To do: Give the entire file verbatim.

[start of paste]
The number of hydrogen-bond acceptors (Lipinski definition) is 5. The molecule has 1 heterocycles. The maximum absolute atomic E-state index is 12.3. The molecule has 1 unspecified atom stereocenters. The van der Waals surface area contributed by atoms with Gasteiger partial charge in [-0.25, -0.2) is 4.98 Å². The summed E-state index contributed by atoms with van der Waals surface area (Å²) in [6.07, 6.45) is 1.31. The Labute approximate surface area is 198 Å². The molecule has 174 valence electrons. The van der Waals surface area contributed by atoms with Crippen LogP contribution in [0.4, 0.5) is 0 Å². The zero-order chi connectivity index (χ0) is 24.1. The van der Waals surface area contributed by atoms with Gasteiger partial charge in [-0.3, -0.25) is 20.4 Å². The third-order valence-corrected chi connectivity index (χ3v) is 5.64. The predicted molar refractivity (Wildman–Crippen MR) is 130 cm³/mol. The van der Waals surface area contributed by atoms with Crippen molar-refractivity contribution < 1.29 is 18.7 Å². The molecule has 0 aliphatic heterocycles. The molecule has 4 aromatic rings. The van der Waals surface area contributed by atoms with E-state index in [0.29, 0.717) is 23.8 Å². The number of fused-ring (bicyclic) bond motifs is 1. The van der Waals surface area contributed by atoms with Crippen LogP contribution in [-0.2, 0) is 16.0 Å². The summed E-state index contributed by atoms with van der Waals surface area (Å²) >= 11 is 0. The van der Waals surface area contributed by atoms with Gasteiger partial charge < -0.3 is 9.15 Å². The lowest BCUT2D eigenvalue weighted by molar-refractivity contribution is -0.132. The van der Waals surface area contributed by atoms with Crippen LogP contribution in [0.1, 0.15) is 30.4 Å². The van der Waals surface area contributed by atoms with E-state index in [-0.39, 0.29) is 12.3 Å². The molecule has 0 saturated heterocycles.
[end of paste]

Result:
The number of hydrogen-bond acceptors (Lipinski definition) is 5. The molecule has 1 heterocycles. The maximum absolute atomic E-state index is 12.3. The molecule has 1 unspecified atom stereocenters. The van der Waals surface area contributed by atoms with Gasteiger partial charge in [-0.25, -0.2) is 4.98 Å². The summed E-state index contributed by atoms with van der Waals surface area (Å²) in [6.07, 6.45) is 1.31. The Labute approximate surface area is 198 Å². The molecule has 174 valence electrons. The van der Waals surface area contributed by atoms with Crippen LogP contribution in [0.4, 0.5) is 0 Å². The zero-order chi connectivity index (χ0) is 24.1. The van der Waals surface area contributed by atoms with Gasteiger partial charge in [-0.3, -0.25) is 20.4 Å². The third-order valence-corrected chi connectivity index (χ3v) is 5.64. The predicted molar refractivity (Wildman–Crippen MR) is 130 cm³/mol. The van der Waals surface area contributed by atoms with Crippen molar-refractivity contribution < 1.29 is 18.7 Å². The molecule has 0 aliphatic heterocycles. The molecule has 4 aromatic rings. The van der Waals surface area contributed by atoms with E-state index in [0.29, 0.717) is 23.8 Å². The number of fused-ring (bicyclic) bond motifs is 1. The van der Waals surface area contributed by atoms with Crippen LogP contribution in [-0.2, 0) is 16.0 Å². The summed E-state index contributed by atoms with van der Waals surface area (Å²) >= 11 is 0. The van der Waals surface area contributed by atoms with Gasteiger partial charge < -0.3 is 9.15 Å². The lowest BCUT2D eigenvalue weighted by molar-refractivity contribution is -0.132. The van der Waals surface area contributed by atoms with Crippen LogP contribution in [0.1, 0.15) is 30.4 Å². The van der Waals surface area contributed by atoms with E-state index in [-0.39, 0.29) is 12.3 Å². The molecule has 0 saturated heterocycles.